Interaction between mycorrhiza, fertilizer and moisture supply resulted in enhancement of growth and development of Mansonia altissima seedlings indicating that arbuscular mycorrhiza was not parasitic, However fertilizer was found to exert more influence than mycorrhizain respect of morphological characteristics of M. altissima seedlings.

 

 

REFERENCES

 

Akinyele, A. O. 2007. Silvicultural requirements of seedlings of Buchholzia coriacea Engl. Ph.D thesis submitted to the Forest Resources Management, University of Ibadan. pp. 179.

Awodola, A. M., and Nwoboshi, L. C. 1993.Effect of source of potassium and frequency of moisture application on growth and macronutrient distribution in seedlings of Parkiabiglobosa (R. Br.ex.G.Don). Nigeria Journal of Forestry, 23 (2) 98- 108.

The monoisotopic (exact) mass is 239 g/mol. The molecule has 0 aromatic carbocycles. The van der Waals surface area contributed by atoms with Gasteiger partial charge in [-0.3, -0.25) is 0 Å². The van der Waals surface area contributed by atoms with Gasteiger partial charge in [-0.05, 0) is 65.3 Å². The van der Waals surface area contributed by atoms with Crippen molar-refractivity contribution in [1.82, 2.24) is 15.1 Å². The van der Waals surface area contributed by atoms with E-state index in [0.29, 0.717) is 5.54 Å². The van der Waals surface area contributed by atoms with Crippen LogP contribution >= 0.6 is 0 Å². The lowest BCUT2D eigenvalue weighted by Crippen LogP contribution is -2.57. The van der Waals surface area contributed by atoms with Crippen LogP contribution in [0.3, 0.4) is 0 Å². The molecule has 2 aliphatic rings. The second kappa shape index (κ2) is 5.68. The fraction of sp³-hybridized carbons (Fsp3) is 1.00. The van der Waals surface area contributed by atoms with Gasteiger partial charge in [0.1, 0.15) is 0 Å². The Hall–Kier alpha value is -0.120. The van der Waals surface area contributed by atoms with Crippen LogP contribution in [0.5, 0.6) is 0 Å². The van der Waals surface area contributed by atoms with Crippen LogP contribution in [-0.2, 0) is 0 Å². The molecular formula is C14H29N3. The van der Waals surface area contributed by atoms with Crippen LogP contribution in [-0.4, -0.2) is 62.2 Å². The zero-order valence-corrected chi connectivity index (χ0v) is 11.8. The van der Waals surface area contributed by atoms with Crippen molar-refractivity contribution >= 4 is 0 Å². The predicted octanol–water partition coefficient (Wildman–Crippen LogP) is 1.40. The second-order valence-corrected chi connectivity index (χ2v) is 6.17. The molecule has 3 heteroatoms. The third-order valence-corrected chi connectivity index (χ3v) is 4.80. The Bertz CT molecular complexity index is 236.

Aziz, N. G. A (2007), Stimulatory effect of NPK fertilizer and benzyladenine on growth and chemical constituents of Cordiaeum variegatum L. Plant.American. Evasion J. Agric and Environ Sci2 (6): 711-719.

Barea, J. M., Azcom–Aguilare, C. and Azcon, R. 1997.Physiological and nutritional response by Latuca sativa L.to nitrogen sources and Mycorrhiza fungi under drought condition. Boil fsertil soils 22:156: 161.

Carling D.E Riehle W.G, Broom M.F and Johnson D.R. 1998. Effect or a vesicular – arbuscular mycohhiza fungus on nitrogen reduyctase and nitrogen activities in modulating and non-modulating soybeans.phytopathol68:1590-1596.